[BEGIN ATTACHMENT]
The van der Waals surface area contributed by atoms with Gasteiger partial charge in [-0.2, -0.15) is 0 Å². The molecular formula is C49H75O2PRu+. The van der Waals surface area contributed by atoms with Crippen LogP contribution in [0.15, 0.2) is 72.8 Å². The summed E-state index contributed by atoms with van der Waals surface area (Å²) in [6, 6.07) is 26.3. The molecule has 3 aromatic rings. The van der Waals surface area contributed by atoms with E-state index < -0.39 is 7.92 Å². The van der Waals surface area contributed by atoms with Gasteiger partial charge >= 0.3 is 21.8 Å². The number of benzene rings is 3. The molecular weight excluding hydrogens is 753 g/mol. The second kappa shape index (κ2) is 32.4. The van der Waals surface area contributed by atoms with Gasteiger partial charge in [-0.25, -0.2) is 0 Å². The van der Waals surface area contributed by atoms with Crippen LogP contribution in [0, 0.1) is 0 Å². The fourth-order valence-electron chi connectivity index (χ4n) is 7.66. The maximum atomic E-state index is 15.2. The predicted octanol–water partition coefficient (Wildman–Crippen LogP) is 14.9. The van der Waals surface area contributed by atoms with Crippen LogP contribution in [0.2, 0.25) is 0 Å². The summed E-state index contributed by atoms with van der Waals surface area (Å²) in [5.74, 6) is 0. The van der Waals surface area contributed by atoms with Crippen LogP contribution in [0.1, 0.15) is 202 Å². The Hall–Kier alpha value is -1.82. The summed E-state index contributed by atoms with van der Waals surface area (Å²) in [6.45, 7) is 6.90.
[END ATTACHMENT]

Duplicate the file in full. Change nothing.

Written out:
The van der Waals surface area contributed by atoms with Gasteiger partial charge in [-0.2, -0.15) is 0 Å². The molecular formula is C49H75O2PRu+. The van der Waals surface area contributed by atoms with Crippen LogP contribution in [0.15, 0.2) is 72.8 Å². The summed E-state index contributed by atoms with van der Waals surface area (Å²) in [6, 6.07) is 26.3. The molecule has 3 aromatic rings. The van der Waals surface area contributed by atoms with E-state index < -0.39 is 7.92 Å². The van der Waals surface area contributed by atoms with Gasteiger partial charge >= 0.3 is 21.8 Å². The number of benzene rings is 3. The molecular weight excluding hydrogens is 753 g/mol. The second kappa shape index (κ2) is 32.4. The van der Waals surface area contributed by atoms with Gasteiger partial charge in [-0.25, -0.2) is 0 Å². The van der Waals surface area contributed by atoms with Crippen LogP contribution in [0, 0.1) is 0 Å². The fourth-order valence-electron chi connectivity index (χ4n) is 7.66. The maximum atomic E-state index is 15.2. The predicted octanol–water partition coefficient (Wildman–Crippen LogP) is 14.9. The van der Waals surface area contributed by atoms with Crippen LogP contribution in [0.2, 0.25) is 0 Å². The summed E-state index contributed by atoms with van der Waals surface area (Å²) in [5.74, 6) is 0. The van der Waals surface area contributed by atoms with Crippen LogP contribution in [0.1, 0.15) is 202 Å². The Hall–Kier alpha value is -1.82. The summed E-state index contributed by atoms with van der Waals surface area (Å²) in [6.45, 7) is 6.90.